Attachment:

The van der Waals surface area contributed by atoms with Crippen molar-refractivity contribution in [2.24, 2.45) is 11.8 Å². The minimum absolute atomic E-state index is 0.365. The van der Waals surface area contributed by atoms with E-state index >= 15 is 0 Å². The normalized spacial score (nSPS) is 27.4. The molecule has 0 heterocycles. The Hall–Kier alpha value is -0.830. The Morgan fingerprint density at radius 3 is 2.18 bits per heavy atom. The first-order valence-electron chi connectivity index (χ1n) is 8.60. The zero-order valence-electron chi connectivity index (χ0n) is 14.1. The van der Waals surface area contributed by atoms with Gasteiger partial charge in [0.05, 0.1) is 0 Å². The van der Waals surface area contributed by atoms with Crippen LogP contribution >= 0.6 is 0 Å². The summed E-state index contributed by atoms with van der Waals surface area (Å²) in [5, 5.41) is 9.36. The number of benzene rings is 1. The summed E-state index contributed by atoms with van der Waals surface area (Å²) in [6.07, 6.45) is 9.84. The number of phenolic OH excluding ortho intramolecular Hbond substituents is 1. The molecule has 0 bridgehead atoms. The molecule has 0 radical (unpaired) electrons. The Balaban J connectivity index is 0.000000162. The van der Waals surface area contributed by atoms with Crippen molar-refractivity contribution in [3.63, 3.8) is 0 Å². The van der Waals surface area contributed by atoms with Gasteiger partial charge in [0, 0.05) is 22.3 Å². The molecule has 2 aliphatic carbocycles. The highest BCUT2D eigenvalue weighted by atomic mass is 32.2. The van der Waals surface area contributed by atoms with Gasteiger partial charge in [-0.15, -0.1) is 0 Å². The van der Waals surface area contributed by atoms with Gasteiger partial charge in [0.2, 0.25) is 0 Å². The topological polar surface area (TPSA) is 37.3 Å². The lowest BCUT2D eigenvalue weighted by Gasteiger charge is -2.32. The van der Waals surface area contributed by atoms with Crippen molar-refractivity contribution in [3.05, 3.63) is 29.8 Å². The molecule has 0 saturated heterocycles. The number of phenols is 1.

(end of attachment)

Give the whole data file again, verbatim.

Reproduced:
The van der Waals surface area contributed by atoms with Crippen molar-refractivity contribution in [2.24, 2.45) is 11.8 Å². The minimum absolute atomic E-state index is 0.365. The van der Waals surface area contributed by atoms with E-state index >= 15 is 0 Å². The normalized spacial score (nSPS) is 27.4. The molecule has 0 heterocycles. The Hall–Kier alpha value is -0.830. The Morgan fingerprint density at radius 3 is 2.18 bits per heavy atom. The first-order valence-electron chi connectivity index (χ1n) is 8.60. The zero-order valence-electron chi connectivity index (χ0n) is 14.1. The van der Waals surface area contributed by atoms with Gasteiger partial charge in [0.05, 0.1) is 0 Å². The van der Waals surface area contributed by atoms with Crippen LogP contribution >= 0.6 is 0 Å². The summed E-state index contributed by atoms with van der Waals surface area (Å²) in [5, 5.41) is 9.36. The number of benzene rings is 1. The summed E-state index contributed by atoms with van der Waals surface area (Å²) in [6.07, 6.45) is 9.84. The number of phenolic OH excluding ortho intramolecular Hbond substituents is 1. The molecule has 0 bridgehead atoms. The molecule has 0 radical (unpaired) electrons. The Balaban J connectivity index is 0.000000162. The van der Waals surface area contributed by atoms with Crippen molar-refractivity contribution in [3.63, 3.8) is 0 Å². The van der Waals surface area contributed by atoms with Gasteiger partial charge in [0, 0.05) is 22.3 Å². The molecule has 2 aliphatic carbocycles. The highest BCUT2D eigenvalue weighted by atomic mass is 32.2. The van der Waals surface area contributed by atoms with Gasteiger partial charge in [-0.15, -0.1) is 0 Å². The van der Waals surface area contributed by atoms with Gasteiger partial charge in [0.2, 0.25) is 0 Å². The topological polar surface area (TPSA) is 37.3 Å². The lowest BCUT2D eigenvalue weighted by Gasteiger charge is -2.32. The van der Waals surface area contributed by atoms with Crippen molar-refractivity contribution in [3.05, 3.63) is 29.8 Å². The molecule has 0 saturated heterocycles. The number of phenols is 1.